Here we begin to suspect that even when offered support and stability, Fern cannot or will not receive it. Is it truly her preference, a personal ethos of fierce independence? Or might it be that for those whose pain and grief has never been addressed, a carefully constructed wall of separation has become an imperative of self-preservation?
The most stunning moment of the film occurs when David must leave the room for a moment, asking Fern to mind the baby. She urges David to hurry back and not leave her too long. The contact seems compelling yet unbearable for Fern as the infant falls asleep in her lap, its tiny hand resting in hers. At daybreak, she takes a last look at the house, climbs into her van and drives away without thanks or farewell.
What conclusion are we meant to draw? To this viewer, it seems that Fern cannot allow herself to vulnerably feel love. Small acts of everyday kindness are acceptable, creating a modicum of surface connection without threatening to topple the wall. But anything deeper appears threatening. Maintaining the fortress around her pain supersedes any straining desire for greater ease, comfort or community.
Denied vulnerability is an urgent cultural epidemic. How many of us have truly been taught to cope with grief, or with the shame and profound hurt of abandonment by a person or system we believed would support us?
While Nomadland will most certainly be discussed as a vivid portrait of economic struggle, or the resilience of the human spirit and its need to be set free to roam the natural world, its quieter, more heartbreaking theme is the tragedy of emotional isolation. While she is physically capable and intellectually sharp, Fern’s emotional fragility is clear. She is far from free. As always, Frances McDormand’s complex portrayal is riveting.
Denied vulnerability is an urgent cultural epidemic. How many of us have truly been taught to cope with grief, or with the shame and profound hurt of abandonment by a person or system we believed would support us? How many have buried pain, walled off and protected, limiting the amount of love we are willing to receive?
McDormand’s Fern is an Everywoman more relatable than we may want to believe.
Kathy Loh says
Yes, to everything you have said here, including a new genre of film. And, I also wondered if there was some glimmer of hope at the end. When she returns to the abandoned town, it feels like there is some kind of completion for her. When I watched the film, sobbing, I felt like I was grieving for a huge swatch of humanity. I appreciate how you put your finger on the separation of emotional isolation, the wall and the inability, unwillingness to receive. Ouch!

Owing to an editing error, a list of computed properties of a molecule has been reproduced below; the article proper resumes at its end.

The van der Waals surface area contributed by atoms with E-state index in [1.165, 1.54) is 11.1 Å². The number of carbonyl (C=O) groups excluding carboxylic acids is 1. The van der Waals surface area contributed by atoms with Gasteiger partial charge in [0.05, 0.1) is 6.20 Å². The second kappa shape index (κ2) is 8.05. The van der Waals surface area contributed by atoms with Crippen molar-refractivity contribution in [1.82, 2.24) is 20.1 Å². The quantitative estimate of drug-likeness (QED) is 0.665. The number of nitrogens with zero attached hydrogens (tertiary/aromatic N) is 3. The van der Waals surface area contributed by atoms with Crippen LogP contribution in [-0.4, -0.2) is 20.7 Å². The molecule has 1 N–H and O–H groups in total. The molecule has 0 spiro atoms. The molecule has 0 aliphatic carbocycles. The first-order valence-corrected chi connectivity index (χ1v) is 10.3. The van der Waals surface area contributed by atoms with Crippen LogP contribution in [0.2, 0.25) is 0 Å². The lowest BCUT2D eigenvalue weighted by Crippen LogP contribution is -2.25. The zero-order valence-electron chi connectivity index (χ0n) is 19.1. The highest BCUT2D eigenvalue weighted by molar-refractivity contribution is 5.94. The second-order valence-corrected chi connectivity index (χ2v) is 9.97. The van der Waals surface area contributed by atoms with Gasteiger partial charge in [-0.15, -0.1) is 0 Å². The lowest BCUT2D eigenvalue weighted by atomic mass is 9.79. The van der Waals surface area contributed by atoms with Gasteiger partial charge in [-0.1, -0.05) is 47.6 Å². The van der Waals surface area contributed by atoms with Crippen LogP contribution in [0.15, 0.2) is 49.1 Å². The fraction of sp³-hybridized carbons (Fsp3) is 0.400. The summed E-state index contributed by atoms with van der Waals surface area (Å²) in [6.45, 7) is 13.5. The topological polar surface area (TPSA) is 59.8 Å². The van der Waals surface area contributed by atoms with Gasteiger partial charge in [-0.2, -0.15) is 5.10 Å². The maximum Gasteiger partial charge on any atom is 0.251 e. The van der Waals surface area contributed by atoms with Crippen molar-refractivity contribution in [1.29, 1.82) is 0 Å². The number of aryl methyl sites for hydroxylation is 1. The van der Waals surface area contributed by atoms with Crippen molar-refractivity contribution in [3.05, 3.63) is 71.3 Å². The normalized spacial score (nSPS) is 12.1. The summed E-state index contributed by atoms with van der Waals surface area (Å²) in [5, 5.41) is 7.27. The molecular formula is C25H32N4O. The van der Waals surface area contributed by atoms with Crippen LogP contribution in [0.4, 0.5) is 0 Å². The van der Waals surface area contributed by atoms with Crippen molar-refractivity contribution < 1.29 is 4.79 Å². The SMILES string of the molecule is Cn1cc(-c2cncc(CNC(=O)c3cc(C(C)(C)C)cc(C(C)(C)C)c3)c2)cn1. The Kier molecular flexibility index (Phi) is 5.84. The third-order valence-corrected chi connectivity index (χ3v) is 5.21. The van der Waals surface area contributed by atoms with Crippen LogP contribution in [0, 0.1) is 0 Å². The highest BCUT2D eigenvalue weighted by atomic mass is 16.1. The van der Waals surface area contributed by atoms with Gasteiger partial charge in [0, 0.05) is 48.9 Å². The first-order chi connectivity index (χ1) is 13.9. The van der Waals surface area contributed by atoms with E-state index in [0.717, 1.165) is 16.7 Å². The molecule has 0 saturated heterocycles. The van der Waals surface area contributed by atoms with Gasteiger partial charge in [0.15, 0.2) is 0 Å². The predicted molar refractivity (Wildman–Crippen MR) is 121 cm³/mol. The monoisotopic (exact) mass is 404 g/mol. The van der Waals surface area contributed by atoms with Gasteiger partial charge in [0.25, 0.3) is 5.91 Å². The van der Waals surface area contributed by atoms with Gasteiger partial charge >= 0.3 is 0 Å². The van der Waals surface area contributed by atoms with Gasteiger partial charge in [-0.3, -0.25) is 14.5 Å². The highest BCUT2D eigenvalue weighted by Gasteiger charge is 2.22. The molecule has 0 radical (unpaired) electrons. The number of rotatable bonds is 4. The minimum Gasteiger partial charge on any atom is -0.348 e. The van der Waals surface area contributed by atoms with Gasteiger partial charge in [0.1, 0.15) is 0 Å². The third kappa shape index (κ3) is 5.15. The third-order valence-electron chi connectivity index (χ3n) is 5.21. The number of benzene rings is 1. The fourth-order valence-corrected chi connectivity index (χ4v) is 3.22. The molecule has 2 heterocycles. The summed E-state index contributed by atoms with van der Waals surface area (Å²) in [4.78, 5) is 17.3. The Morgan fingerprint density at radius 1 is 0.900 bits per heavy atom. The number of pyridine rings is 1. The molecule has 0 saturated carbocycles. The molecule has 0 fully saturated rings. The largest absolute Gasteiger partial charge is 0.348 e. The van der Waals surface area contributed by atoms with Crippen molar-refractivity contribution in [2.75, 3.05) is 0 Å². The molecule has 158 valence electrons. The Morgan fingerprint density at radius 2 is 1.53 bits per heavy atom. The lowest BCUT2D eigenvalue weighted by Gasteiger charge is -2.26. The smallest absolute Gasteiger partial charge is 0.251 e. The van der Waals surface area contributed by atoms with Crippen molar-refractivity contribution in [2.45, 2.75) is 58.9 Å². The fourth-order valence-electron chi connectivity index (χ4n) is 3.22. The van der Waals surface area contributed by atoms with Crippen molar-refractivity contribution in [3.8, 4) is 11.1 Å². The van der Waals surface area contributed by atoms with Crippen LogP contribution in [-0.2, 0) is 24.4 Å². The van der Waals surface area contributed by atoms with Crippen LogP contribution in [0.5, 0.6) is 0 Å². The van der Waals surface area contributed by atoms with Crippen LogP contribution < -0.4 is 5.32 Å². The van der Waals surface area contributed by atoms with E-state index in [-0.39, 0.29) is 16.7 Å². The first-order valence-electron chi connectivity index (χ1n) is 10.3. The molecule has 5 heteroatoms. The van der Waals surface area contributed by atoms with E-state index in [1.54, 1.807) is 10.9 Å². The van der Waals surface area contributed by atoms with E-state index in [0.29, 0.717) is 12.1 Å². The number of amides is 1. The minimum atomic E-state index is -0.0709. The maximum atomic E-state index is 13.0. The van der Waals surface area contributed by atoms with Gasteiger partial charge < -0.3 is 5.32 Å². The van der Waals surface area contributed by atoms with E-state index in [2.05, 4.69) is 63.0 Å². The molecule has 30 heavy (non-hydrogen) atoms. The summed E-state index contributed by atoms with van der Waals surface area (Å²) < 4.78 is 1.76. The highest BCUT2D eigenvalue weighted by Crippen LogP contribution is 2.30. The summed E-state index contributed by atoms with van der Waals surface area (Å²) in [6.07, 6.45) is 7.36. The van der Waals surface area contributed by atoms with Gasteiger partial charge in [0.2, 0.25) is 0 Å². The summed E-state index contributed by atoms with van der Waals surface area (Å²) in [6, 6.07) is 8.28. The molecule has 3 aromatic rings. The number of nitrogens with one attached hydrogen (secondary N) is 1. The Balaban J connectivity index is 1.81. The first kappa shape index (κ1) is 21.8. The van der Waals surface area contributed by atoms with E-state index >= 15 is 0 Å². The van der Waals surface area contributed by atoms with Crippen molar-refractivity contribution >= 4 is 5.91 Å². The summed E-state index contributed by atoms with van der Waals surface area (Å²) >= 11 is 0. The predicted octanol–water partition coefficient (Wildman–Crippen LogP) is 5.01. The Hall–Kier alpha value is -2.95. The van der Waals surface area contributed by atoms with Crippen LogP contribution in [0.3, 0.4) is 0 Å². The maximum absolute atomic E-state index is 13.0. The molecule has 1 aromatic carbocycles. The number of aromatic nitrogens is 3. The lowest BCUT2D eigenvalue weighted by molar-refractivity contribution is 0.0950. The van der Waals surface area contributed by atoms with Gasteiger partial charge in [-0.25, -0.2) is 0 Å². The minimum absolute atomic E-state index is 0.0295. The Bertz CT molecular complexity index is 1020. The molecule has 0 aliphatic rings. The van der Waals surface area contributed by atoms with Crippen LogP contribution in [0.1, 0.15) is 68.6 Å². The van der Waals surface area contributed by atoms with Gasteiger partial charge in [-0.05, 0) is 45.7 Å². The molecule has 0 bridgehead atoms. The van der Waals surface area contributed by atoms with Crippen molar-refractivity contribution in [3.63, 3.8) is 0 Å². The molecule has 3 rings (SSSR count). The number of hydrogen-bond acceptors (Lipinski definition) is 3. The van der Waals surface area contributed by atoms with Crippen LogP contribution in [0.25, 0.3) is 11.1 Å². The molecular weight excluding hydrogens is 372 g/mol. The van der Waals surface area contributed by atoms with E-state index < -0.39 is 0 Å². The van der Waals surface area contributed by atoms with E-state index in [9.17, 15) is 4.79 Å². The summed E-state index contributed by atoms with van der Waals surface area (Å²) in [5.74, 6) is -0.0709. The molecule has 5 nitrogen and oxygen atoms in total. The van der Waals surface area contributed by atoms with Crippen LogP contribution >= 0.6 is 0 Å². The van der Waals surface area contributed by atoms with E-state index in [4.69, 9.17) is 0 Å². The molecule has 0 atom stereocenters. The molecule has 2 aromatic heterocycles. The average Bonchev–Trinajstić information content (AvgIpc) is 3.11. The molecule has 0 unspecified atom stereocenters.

Leza Danly says
Yes, Kathy, I think the ending indicates the possibility of some kind of change. That final conversation with Bob, where she considers that she’s spent too much time remembering her husband, Bo, seems to imply a letting go… as she then lets go of her belongings in the storage locker, and takes a final tour of the plant and the house. It leaves us with a bit of mystery. The film triggered for me a similar release of grief and huge compassion for humanity, in all our wounded separateness, and our losses that sometimes never heal. I will join you in holding hope for Fern! 😉
Donna Krone says
Wow Leza, thank you for opening my awareness and helping me make sense of what I witnessed in that film. I felt moved in many ways during it and certainly felt incredible presence in the slow pace and attention to moment to moment living but I couldn’t grab on to the deeper message and it left me wanting to watch again and try to find it. Thank you for your depth of insight. It lands as truth. ❤️
Leza Danly says
So happy to hear it, Donna. This film is still working us! Frank and I talked more about it over lunch today. One thing I didn’t mention in the post is how we are more intimate with the character of Bob after three minutes of his vulnerable sharing about his son, than we are with Fern after two hours.